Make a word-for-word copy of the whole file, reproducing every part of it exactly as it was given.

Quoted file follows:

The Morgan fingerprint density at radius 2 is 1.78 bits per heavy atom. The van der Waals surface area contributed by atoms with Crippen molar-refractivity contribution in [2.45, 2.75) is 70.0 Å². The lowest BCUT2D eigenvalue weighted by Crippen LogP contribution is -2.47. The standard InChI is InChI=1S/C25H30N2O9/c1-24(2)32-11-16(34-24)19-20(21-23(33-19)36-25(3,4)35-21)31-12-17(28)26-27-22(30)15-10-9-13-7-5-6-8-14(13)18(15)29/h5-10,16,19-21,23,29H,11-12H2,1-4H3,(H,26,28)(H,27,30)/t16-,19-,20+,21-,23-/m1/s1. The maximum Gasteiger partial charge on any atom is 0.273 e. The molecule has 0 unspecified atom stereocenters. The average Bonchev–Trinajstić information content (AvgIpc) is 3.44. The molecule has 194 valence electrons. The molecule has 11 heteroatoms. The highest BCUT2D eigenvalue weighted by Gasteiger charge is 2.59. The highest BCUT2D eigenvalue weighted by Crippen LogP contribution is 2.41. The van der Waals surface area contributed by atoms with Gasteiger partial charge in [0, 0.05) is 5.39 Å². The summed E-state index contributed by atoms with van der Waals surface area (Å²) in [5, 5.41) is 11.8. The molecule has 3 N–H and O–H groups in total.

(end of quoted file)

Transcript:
The Morgan fingerprint density at radius 2 is 1.78 bits per heavy atom. The van der Waals surface area contributed by atoms with Crippen molar-refractivity contribution in [2.45, 2.75) is 70.0 Å². The lowest BCUT2D eigenvalue weighted by Crippen LogP contribution is -2.47. The standard InChI is InChI=1S/C25H30N2O9/c1-24(2)32-11-16(34-24)19-20(21-23(33-19)36-25(3,4)35-21)31-12-17(28)26-27-22(30)15-10-9-13-7-5-6-8-14(13)18(15)29/h5-10,16,19-21,23,29H,11-12H2,1-4H3,(H,26,28)(H,27,30)/t16-,19-,20+,21-,23-/m1/s1. The maximum Gasteiger partial charge on any atom is 0.273 e. The molecule has 0 unspecified atom stereocenters. The average Bonchev–Trinajstić information content (AvgIpc) is 3.44. The molecule has 194 valence electrons. The molecule has 11 heteroatoms. The highest BCUT2D eigenvalue weighted by Gasteiger charge is 2.59. The highest BCUT2D eigenvalue weighted by Crippen LogP contribution is 2.41. The van der Waals surface area contributed by atoms with Gasteiger partial charge in [0, 0.05) is 5.39 Å². The summed E-state index contributed by atoms with van der Waals surface area (Å²) in [5, 5.41) is 11.8. The molecule has 3 N–H and O–H groups in total.